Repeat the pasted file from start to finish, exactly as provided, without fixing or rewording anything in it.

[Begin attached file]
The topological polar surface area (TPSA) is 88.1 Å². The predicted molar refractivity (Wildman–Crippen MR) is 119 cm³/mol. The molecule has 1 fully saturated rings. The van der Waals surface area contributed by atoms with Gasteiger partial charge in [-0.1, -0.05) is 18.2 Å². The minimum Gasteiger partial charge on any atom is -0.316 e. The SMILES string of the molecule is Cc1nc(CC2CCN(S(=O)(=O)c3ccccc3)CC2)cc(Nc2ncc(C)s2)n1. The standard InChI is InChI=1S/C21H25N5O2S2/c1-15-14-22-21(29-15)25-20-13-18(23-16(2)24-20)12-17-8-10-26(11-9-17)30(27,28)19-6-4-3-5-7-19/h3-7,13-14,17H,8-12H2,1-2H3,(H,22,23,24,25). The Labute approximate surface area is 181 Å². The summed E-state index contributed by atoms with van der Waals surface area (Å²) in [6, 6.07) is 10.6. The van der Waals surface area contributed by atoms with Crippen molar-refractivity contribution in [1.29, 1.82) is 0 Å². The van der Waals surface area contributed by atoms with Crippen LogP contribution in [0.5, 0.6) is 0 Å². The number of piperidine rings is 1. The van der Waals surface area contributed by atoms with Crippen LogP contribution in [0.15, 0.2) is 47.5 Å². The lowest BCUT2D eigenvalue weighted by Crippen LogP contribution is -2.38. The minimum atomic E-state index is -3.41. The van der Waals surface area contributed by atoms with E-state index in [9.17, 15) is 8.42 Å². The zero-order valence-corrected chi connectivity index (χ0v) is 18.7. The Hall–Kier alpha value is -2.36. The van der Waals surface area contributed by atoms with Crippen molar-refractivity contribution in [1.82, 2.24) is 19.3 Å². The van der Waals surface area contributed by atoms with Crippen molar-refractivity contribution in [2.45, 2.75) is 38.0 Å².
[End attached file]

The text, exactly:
The topological polar surface area (TPSA) is 88.1 Å². The predicted molar refractivity (Wildman–Crippen MR) is 119 cm³/mol. The molecule has 1 fully saturated rings. The van der Waals surface area contributed by atoms with Gasteiger partial charge in [-0.1, -0.05) is 18.2 Å². The minimum Gasteiger partial charge on any atom is -0.316 e. The SMILES string of the molecule is Cc1nc(CC2CCN(S(=O)(=O)c3ccccc3)CC2)cc(Nc2ncc(C)s2)n1. The standard InChI is InChI=1S/C21H25N5O2S2/c1-15-14-22-21(29-15)25-20-13-18(23-16(2)24-20)12-17-8-10-26(11-9-17)30(27,28)19-6-4-3-5-7-19/h3-7,13-14,17H,8-12H2,1-2H3,(H,22,23,24,25). The Labute approximate surface area is 181 Å². The summed E-state index contributed by atoms with van der Waals surface area (Å²) in [6, 6.07) is 10.6. The van der Waals surface area contributed by atoms with Crippen molar-refractivity contribution in [1.29, 1.82) is 0 Å². The van der Waals surface area contributed by atoms with Crippen LogP contribution in [0.5, 0.6) is 0 Å². The number of piperidine rings is 1. The van der Waals surface area contributed by atoms with Crippen LogP contribution in [0.15, 0.2) is 47.5 Å². The lowest BCUT2D eigenvalue weighted by Crippen LogP contribution is -2.38. The minimum atomic E-state index is -3.41. The van der Waals surface area contributed by atoms with E-state index in [9.17, 15) is 8.42 Å². The zero-order valence-corrected chi connectivity index (χ0v) is 18.7. The Hall–Kier alpha value is -2.36. The van der Waals surface area contributed by atoms with Crippen molar-refractivity contribution in [1.82, 2.24) is 19.3 Å². The van der Waals surface area contributed by atoms with Crippen molar-refractivity contribution in [2.45, 2.75) is 38.0 Å².